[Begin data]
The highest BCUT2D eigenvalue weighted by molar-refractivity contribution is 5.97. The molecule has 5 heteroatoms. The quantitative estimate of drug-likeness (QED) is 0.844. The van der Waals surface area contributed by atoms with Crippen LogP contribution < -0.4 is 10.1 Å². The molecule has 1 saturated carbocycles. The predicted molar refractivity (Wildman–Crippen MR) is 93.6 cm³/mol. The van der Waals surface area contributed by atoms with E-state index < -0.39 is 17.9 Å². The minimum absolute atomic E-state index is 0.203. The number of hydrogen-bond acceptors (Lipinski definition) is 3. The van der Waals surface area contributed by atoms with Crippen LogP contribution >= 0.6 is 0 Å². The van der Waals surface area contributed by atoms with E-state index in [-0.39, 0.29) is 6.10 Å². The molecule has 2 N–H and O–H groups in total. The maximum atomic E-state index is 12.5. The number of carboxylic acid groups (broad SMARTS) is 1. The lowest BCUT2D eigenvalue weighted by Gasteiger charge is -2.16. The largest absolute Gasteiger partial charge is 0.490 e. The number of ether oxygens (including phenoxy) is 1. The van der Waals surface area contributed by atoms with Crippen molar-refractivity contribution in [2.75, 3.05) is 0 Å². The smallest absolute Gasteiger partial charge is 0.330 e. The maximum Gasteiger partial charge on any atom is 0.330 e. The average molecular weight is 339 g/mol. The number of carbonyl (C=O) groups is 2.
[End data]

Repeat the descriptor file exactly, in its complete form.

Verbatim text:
The highest BCUT2D eigenvalue weighted by molar-refractivity contribution is 5.97. The molecule has 5 heteroatoms. The quantitative estimate of drug-likeness (QED) is 0.844. The van der Waals surface area contributed by atoms with Crippen LogP contribution < -0.4 is 10.1 Å². The molecule has 1 saturated carbocycles. The predicted molar refractivity (Wildman–Crippen MR) is 93.6 cm³/mol. The van der Waals surface area contributed by atoms with E-state index < -0.39 is 17.9 Å². The minimum absolute atomic E-state index is 0.203. The number of hydrogen-bond acceptors (Lipinski definition) is 3. The van der Waals surface area contributed by atoms with Crippen LogP contribution >= 0.6 is 0 Å². The van der Waals surface area contributed by atoms with E-state index in [-0.39, 0.29) is 6.10 Å². The molecule has 2 N–H and O–H groups in total. The maximum atomic E-state index is 12.5. The number of carboxylic acid groups (broad SMARTS) is 1. The lowest BCUT2D eigenvalue weighted by Gasteiger charge is -2.16. The largest absolute Gasteiger partial charge is 0.490 e. The number of ether oxygens (including phenoxy) is 1. The van der Waals surface area contributed by atoms with Crippen molar-refractivity contribution in [2.75, 3.05) is 0 Å². The smallest absolute Gasteiger partial charge is 0.330 e. The maximum Gasteiger partial charge on any atom is 0.330 e. The average molecular weight is 339 g/mol. The number of carbonyl (C=O) groups is 2.